Virtual E-Book Kiosks One Giant Step Closer

Expert publishing blog opinions are solely those of the blogger and not necessarily endorsed by DBW.

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For years we’ve been forecasting e-book kiosks, brick and mortar showrooms for e-books. You walk into a store, browse descriptions and sample texts from some two or three million books, point your smart phone at the ones you want, buy and download them. The great thing is that these shops don’t have to be bookstores. Someone could set one up in a drug store, supermarket, or even a deli (See I’ll have Four Sesames, Four Poppy Seeds, and a Copy of War and Peace).

Virtual kiosks are no longer theoretical. According to a report in L’Atelier, EBay recently created a couple over the recent holidays dedicated to a variety of products and services. “The online auction and sales platform provider recently opened pop-up stores in London and Berlin, where customers were able to make purchases using smartphones and also obtain advice and training on how to sell on eBay.” Though the stock in trade was hard goods, there’s no reason why the concept cannot be applied to e-books. Bookstores are (unfortunately) already being used as showrooms for book browsers, so this just legitimizes the process.

E-kiosks were envisioned some years ago by Joe Esposito, a management consultant in the digital media and publishing field. He coined the term “Medadatarium”, a concept that falls somewhere between a mega-bookstore and an e-book kiosk. “We need a utopian solution” to the crisis of our disappearing bookstores,” Esposito says. “We need our bookstores,” he wrote, “but we also need Amazon’s inventory. We need libraries–and we need a way to pay for them. We need analog tools for discovery and digital modes of delivery. We need a Third Place for community and a Cloud-based infrastructure to deliver all information to anyone anywhere anytime. And I need a place to kill some time on Saturday afternoons.” Esposito crackles with good (and entertaining) ideas and you can read up on his Metadatarium here.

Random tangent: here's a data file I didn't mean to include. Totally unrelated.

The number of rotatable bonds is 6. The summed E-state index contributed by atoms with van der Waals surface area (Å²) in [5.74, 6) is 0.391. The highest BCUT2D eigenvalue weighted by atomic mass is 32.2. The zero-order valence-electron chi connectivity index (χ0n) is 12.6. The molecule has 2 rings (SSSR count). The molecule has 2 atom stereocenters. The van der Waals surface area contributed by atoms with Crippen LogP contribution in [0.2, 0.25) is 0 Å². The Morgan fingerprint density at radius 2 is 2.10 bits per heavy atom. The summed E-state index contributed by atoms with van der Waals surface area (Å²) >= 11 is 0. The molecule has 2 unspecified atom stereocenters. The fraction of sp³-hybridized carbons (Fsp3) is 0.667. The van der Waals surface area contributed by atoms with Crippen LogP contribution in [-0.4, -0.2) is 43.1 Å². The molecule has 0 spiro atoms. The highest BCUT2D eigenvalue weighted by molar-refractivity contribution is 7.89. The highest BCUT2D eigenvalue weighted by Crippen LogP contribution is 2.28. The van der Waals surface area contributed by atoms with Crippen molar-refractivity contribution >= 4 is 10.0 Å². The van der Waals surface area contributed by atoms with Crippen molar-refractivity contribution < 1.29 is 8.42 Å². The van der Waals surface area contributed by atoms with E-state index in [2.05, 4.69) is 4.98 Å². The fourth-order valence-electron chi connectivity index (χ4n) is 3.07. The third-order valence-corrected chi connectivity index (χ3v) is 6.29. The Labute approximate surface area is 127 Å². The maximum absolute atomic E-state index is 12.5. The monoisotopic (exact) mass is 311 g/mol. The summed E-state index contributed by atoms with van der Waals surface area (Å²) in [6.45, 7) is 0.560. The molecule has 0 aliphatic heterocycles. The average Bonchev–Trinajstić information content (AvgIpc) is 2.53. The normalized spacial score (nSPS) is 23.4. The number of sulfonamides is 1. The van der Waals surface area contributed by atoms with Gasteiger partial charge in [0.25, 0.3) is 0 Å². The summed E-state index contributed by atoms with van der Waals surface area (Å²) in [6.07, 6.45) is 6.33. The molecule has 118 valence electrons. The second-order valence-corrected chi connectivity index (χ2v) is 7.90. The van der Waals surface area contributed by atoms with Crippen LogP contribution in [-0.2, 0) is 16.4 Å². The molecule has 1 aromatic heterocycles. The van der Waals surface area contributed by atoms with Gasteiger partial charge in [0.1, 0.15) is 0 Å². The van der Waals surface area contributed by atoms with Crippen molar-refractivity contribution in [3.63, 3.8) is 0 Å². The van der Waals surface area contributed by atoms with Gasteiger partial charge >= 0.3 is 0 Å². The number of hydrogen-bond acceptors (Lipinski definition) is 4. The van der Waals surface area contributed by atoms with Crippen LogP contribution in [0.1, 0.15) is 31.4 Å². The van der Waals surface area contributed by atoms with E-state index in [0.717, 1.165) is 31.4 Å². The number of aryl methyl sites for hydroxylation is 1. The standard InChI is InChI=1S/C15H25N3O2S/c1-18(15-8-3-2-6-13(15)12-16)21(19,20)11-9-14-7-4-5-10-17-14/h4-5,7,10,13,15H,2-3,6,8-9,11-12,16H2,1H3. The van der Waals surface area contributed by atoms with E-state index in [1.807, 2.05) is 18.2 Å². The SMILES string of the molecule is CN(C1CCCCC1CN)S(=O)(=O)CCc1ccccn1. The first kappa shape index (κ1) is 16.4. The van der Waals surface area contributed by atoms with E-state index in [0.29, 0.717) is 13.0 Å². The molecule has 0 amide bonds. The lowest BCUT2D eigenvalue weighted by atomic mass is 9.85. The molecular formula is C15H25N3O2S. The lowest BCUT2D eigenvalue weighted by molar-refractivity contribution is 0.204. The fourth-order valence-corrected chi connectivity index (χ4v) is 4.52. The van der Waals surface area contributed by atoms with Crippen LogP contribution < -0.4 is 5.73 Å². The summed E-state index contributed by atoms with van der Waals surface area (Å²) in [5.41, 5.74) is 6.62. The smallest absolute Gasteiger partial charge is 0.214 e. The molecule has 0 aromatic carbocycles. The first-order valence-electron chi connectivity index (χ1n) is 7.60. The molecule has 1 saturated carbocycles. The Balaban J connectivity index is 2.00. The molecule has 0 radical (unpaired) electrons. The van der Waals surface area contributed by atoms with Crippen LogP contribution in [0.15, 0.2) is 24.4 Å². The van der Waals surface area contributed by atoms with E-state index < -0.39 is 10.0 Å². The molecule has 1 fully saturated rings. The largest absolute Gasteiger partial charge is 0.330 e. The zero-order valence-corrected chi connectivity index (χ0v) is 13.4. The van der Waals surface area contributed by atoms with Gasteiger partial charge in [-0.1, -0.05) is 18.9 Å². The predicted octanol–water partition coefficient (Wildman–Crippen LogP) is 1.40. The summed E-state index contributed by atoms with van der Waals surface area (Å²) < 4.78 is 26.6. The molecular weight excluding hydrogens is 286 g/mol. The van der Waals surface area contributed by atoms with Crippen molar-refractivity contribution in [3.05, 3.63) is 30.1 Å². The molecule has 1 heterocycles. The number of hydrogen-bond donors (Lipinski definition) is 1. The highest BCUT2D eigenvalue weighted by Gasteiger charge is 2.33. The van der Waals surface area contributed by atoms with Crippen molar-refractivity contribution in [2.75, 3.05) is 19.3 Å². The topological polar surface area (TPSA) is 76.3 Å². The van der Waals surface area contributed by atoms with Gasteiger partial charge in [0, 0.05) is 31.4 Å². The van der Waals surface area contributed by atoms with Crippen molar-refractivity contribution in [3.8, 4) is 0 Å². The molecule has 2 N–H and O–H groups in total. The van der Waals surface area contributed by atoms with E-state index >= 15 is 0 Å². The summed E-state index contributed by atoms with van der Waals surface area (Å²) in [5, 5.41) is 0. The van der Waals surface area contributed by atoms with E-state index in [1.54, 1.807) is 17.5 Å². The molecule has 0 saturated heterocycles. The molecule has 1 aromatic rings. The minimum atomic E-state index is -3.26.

See you at the kiosk!

Richard Curtis

6 thoughts on “Virtual E-Book Kiosks One Giant Step Closer

  1. martyn daniels

    i walk into a B&M store scan a bar code of a book i like and can in a few clicks have it delivered to my home or downloaded top my phone. Why do i need expensive desktop or wall furniture? What will be the return on this investment as unlike music the sample is literally in the hand althready and doesn’t need to be rendered.
    WE would ask – Is this wise dot com?

  2. Adam

    Erm, I think the author misses the point somewhat. A smartphone IS a kiosk already. That’s kinda what the internet does…

    1. Richard CurtisRichard Curtis Post author

      @Adam – the persistence of physical bookstores suggests that people still want to go to a physical place to browse books and socialize. Yes the smartphone is a kiosk but buying on it is an isolated experience. There is something to be said about being surrounded by warm bodies when you shop…

  3. Adam

    Do you seriously think people will go into a shop and line up at a screen to browse a list of books because they like warm bodies?

    1. Richard CurtisRichard Curtis Post author


      I seriously do. Otherwise why would they pack an eBay storefront that simply displayed images?

  4. Colleen

    If you are walking into a B&M store and scanning their book to order it cheaper online, you are robbing the store owner. You’re using their lights, their rent, their shelves, their hard work to get good books on their shelves! You are a book terrorist driving the book store owner out of business.



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